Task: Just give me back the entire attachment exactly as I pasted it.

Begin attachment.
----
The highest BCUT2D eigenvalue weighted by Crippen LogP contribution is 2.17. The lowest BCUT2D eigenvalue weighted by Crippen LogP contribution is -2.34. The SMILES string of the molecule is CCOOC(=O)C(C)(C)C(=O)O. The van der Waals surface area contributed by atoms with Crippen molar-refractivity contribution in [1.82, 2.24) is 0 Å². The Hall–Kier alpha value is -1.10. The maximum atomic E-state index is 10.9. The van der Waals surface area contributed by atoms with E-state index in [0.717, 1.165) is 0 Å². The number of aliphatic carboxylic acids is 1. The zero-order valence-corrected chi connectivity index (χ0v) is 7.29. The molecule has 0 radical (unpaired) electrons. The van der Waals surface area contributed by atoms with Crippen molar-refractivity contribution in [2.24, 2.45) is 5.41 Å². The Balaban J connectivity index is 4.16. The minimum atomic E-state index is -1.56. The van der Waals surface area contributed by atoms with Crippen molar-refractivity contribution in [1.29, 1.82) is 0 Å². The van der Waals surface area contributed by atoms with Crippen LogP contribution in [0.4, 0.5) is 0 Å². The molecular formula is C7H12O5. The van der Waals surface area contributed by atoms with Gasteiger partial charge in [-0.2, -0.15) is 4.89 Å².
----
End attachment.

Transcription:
The highest BCUT2D eigenvalue weighted by Crippen LogP contribution is 2.17. The lowest BCUT2D eigenvalue weighted by Crippen LogP contribution is -2.34. The SMILES string of the molecule is CCOOC(=O)C(C)(C)C(=O)O. The van der Waals surface area contributed by atoms with Crippen molar-refractivity contribution in [1.82, 2.24) is 0 Å². The Hall–Kier alpha value is -1.10. The maximum atomic E-state index is 10.9. The van der Waals surface area contributed by atoms with E-state index in [0.717, 1.165) is 0 Å². The number of aliphatic carboxylic acids is 1. The zero-order valence-corrected chi connectivity index (χ0v) is 7.29. The molecule has 0 radical (unpaired) electrons. The van der Waals surface area contributed by atoms with Crippen molar-refractivity contribution in [2.24, 2.45) is 5.41 Å². The Balaban J connectivity index is 4.16. The minimum atomic E-state index is -1.56. The van der Waals surface area contributed by atoms with Crippen molar-refractivity contribution in [1.29, 1.82) is 0 Å². The van der Waals surface area contributed by atoms with Crippen LogP contribution in [0.4, 0.5) is 0 Å². The molecular formula is C7H12O5. The van der Waals surface area contributed by atoms with Gasteiger partial charge in [-0.2, -0.15) is 4.89 Å².